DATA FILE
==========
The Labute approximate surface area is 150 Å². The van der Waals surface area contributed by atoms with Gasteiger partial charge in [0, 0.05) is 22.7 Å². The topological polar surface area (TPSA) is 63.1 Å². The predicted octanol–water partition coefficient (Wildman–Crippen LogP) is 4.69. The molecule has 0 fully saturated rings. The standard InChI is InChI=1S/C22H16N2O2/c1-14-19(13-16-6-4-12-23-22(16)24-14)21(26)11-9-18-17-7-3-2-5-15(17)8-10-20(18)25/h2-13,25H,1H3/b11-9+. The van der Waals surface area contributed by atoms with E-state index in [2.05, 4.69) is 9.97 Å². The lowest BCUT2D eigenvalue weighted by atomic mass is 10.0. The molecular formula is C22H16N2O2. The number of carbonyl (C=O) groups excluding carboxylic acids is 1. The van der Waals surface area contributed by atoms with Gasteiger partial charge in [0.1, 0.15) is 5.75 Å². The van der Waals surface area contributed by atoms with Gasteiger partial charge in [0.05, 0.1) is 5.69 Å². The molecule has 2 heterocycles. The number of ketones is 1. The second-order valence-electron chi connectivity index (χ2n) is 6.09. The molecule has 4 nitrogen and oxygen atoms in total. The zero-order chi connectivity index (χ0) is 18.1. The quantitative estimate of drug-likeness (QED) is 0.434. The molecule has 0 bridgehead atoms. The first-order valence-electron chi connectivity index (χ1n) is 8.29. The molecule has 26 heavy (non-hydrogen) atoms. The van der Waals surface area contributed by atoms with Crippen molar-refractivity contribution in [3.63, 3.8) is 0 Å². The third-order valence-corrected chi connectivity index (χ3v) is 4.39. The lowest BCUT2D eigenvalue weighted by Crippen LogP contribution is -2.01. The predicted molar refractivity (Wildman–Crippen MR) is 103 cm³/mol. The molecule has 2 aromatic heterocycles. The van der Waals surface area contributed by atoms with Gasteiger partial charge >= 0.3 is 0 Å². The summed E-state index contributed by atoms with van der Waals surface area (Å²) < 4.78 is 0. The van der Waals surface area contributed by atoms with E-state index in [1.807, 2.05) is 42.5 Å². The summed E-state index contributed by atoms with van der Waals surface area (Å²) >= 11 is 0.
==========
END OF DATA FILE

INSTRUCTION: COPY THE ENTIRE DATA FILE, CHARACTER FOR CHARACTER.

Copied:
The Labute approximate surface area is 150 Å². The van der Waals surface area contributed by atoms with Gasteiger partial charge in [0, 0.05) is 22.7 Å². The topological polar surface area (TPSA) is 63.1 Å². The predicted octanol–water partition coefficient (Wildman–Crippen LogP) is 4.69. The molecule has 0 fully saturated rings. The standard InChI is InChI=1S/C22H16N2O2/c1-14-19(13-16-6-4-12-23-22(16)24-14)21(26)11-9-18-17-7-3-2-5-15(17)8-10-20(18)25/h2-13,25H,1H3/b11-9+. The van der Waals surface area contributed by atoms with E-state index in [2.05, 4.69) is 9.97 Å². The lowest BCUT2D eigenvalue weighted by atomic mass is 10.0. The molecular formula is C22H16N2O2. The number of carbonyl (C=O) groups excluding carboxylic acids is 1. The van der Waals surface area contributed by atoms with Gasteiger partial charge in [0.1, 0.15) is 5.75 Å². The van der Waals surface area contributed by atoms with Gasteiger partial charge in [0.05, 0.1) is 5.69 Å². The molecule has 2 heterocycles. The number of ketones is 1. The second-order valence-electron chi connectivity index (χ2n) is 6.09. The molecule has 4 nitrogen and oxygen atoms in total. The zero-order chi connectivity index (χ0) is 18.1. The quantitative estimate of drug-likeness (QED) is 0.434. The molecule has 0 bridgehead atoms. The first-order valence-electron chi connectivity index (χ1n) is 8.29. The molecule has 26 heavy (non-hydrogen) atoms. The van der Waals surface area contributed by atoms with Crippen molar-refractivity contribution in [3.63, 3.8) is 0 Å². The third-order valence-corrected chi connectivity index (χ3v) is 4.39. The lowest BCUT2D eigenvalue weighted by Crippen LogP contribution is -2.01. The predicted molar refractivity (Wildman–Crippen MR) is 103 cm³/mol. The molecule has 2 aromatic heterocycles. The van der Waals surface area contributed by atoms with Gasteiger partial charge >= 0.3 is 0 Å². The summed E-state index contributed by atoms with van der Waals surface area (Å²) < 4.78 is 0. The van der Waals surface area contributed by atoms with E-state index in [1.807, 2.05) is 42.5 Å². The summed E-state index contributed by atoms with van der Waals surface area (Å²) >= 11 is 0.